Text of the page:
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NIFL-ESL 2004: [NIFL-ESL:10447] Re: Freire and adult ESL

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From: Laurie Ketzenberg (
Date: Mon Sep 13 2004 - 23:25:20 EDT

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Subject: [NIFL-ESL:10447] Re: Freire and adult ESL 
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I used that Digest as the core of an in-service while coordinating a VESL
program a few years ago.  Instructors developed activities based on
students' writings; vocabulary lists were generated, based on students' own
hi/stories and real life experiences;   this gave them a chance to practice
language in a social way that was truly meaningful for everyone.  Teachers
guided them to create books and dialogues that had application in their
lives (job interviews, doctors' appointments) as well as auto/biographies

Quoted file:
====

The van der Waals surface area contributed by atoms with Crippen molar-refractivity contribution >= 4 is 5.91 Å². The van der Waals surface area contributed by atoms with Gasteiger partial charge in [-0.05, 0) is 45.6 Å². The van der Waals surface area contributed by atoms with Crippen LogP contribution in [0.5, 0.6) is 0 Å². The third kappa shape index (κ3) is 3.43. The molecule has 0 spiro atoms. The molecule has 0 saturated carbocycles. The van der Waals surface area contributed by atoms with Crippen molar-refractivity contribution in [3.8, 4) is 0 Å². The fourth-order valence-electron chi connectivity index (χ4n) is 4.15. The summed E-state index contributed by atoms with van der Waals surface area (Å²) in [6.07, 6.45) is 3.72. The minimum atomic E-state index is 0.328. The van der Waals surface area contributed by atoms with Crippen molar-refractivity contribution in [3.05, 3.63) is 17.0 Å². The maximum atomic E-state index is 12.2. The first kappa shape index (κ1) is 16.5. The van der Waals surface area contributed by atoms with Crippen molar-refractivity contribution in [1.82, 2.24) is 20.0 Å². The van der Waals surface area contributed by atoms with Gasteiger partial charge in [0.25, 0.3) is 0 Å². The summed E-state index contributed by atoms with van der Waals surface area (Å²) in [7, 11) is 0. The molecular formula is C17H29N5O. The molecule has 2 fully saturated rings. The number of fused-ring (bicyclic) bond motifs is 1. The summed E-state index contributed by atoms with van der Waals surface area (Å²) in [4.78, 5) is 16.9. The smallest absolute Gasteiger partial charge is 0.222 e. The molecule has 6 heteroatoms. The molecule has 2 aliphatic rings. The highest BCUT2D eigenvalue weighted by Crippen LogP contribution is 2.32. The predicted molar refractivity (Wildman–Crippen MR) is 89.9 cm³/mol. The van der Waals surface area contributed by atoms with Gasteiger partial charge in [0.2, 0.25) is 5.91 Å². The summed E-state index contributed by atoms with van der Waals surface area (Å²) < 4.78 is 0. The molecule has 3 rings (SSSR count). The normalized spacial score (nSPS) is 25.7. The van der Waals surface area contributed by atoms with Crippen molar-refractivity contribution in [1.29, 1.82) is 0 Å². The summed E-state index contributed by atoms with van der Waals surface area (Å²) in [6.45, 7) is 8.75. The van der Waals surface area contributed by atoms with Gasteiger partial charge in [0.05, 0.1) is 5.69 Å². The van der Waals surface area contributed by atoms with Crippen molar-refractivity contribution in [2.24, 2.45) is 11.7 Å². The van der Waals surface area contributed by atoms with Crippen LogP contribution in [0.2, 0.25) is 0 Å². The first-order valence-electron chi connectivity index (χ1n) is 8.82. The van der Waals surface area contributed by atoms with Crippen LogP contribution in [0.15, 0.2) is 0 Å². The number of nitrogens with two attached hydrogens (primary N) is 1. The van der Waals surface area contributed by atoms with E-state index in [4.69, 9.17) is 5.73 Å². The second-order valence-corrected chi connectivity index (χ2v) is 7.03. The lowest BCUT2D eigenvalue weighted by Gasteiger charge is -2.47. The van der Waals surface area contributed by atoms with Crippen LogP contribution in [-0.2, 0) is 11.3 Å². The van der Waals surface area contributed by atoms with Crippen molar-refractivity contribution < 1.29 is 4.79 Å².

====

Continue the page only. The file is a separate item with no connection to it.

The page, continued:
and other hi/stories.  The content provided a context within which to weave
and ultimately spiral upwards, plenty of grammar practice in a real life
context.  However, classroom focus always remained on the students' themes
and not on language itself.

Joy Peyton and JoAnn Crandall also wrote a useful Digest: Philosophies and
Approaches in Adult ESL Literacy Instruction

Laurie Ketzenberg
Temple University

> From: "Lynda Terrill" <>
> Reply-To:
> Date: Thu, 2 Sep 2004 16:31:54 -0400 (EDT)
> To: Multiple recipients of list <>
> Subject: [NIFL-ESL:10440] Re: Freire and adult ESL
> Dear listers: 
> For a more direct link to the NCLE/ERIC document mentioned below, please go to
> on the NCLE Web site. This Q & A,
> "The Freirean Approach to Adult Literacy Education," was written by David